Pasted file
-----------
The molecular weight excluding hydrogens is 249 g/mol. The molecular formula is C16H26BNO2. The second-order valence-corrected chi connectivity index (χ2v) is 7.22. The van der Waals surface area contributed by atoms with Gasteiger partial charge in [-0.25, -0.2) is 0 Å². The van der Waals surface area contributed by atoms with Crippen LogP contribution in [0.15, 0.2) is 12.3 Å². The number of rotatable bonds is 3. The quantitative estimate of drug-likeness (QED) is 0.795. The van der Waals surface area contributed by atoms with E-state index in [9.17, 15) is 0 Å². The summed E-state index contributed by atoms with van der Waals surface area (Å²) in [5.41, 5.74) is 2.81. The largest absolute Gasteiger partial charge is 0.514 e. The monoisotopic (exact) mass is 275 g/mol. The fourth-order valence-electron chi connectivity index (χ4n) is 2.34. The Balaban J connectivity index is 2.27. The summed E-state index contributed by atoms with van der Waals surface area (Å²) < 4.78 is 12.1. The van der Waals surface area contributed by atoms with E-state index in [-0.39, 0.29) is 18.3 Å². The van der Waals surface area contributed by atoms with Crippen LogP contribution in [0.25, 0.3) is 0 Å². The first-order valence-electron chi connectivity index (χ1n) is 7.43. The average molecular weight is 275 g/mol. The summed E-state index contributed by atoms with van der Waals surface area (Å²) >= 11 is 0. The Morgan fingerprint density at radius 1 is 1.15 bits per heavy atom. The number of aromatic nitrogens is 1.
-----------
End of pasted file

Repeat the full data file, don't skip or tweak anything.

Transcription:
The molecular weight excluding hydrogens is 249 g/mol. The molecular formula is C16H26BNO2. The second-order valence-corrected chi connectivity index (χ2v) is 7.22. The van der Waals surface area contributed by atoms with Gasteiger partial charge in [-0.25, -0.2) is 0 Å². The van der Waals surface area contributed by atoms with Crippen LogP contribution in [0.15, 0.2) is 12.3 Å². The number of rotatable bonds is 3. The quantitative estimate of drug-likeness (QED) is 0.795. The van der Waals surface area contributed by atoms with E-state index in [9.17, 15) is 0 Å². The summed E-state index contributed by atoms with van der Waals surface area (Å²) in [5.41, 5.74) is 2.81. The largest absolute Gasteiger partial charge is 0.514 e. The monoisotopic (exact) mass is 275 g/mol. The fourth-order valence-electron chi connectivity index (χ4n) is 2.34. The Balaban J connectivity index is 2.27. The summed E-state index contributed by atoms with van der Waals surface area (Å²) < 4.78 is 12.1. The van der Waals surface area contributed by atoms with E-state index in [-0.39, 0.29) is 18.3 Å². The van der Waals surface area contributed by atoms with Crippen LogP contribution in [0.25, 0.3) is 0 Å². The first-order valence-electron chi connectivity index (χ1n) is 7.43. The average molecular weight is 275 g/mol. The summed E-state index contributed by atoms with van der Waals surface area (Å²) >= 11 is 0. The Morgan fingerprint density at radius 1 is 1.15 bits per heavy atom. The number of aromatic nitrogens is 1.